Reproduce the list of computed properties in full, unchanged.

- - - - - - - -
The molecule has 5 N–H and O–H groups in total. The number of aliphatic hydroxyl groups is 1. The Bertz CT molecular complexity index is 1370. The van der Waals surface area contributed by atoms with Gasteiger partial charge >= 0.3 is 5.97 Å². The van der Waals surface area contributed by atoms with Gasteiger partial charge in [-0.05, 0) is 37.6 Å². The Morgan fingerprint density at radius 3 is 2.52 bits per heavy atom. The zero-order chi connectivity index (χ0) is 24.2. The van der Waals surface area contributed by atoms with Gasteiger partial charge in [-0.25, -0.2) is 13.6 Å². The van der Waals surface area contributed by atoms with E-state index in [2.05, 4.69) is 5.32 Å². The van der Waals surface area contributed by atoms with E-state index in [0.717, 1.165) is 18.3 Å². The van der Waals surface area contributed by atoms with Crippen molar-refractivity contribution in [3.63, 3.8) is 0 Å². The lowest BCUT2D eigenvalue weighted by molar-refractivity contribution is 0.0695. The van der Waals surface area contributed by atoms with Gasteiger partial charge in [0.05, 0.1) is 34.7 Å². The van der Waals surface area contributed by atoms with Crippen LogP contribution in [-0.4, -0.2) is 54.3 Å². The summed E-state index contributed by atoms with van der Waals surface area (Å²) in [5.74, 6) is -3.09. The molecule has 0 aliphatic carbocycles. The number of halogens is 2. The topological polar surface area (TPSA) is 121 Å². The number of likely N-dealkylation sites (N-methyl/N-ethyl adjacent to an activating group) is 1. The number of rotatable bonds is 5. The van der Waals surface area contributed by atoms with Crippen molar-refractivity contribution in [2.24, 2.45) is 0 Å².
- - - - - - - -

The molecule has 5 N–H and O–H groups in total. The number of aliphatic hydroxyl groups is 1. The Bertz CT molecular complexity index is 1370. The van der Waals surface area contributed by atoms with Gasteiger partial charge >= 0.3 is 5.97 Å². The van der Waals surface area contributed by atoms with Gasteiger partial charge in [-0.05, 0) is 37.6 Å². The Morgan fingerprint density at radius 3 is 2.52 bits per heavy atom. The zero-order chi connectivity index (χ0) is 24.2. The van der Waals surface area contributed by atoms with Gasteiger partial charge in [-0.25, -0.2) is 13.6 Å². The van der Waals surface area contributed by atoms with E-state index in [2.05, 4.69) is 5.32 Å². The van der Waals surface area contributed by atoms with E-state index in [0.717, 1.165) is 18.3 Å². The van der Waals surface area contributed by atoms with Crippen molar-refractivity contribution in [3.63, 3.8) is 0 Å². The lowest BCUT2D eigenvalue weighted by molar-refractivity contribution is 0.0695. The van der Waals surface area contributed by atoms with Gasteiger partial charge in [0.05, 0.1) is 34.7 Å². The van der Waals surface area contributed by atoms with Crippen LogP contribution in [-0.4, -0.2) is 54.3 Å². The summed E-state index contributed by atoms with van der Waals surface area (Å²) in [5.74, 6) is -3.09. The molecule has 0 aliphatic carbocycles. The number of halogens is 2. The topological polar surface area (TPSA) is 121 Å². The number of likely N-dealkylation sites (N-methyl/N-ethyl adjacent to an activating group) is 1. The number of rotatable bonds is 5. The van der Waals surface area contributed by atoms with Crippen molar-refractivity contribution in [2.24, 2.45) is 0 Å².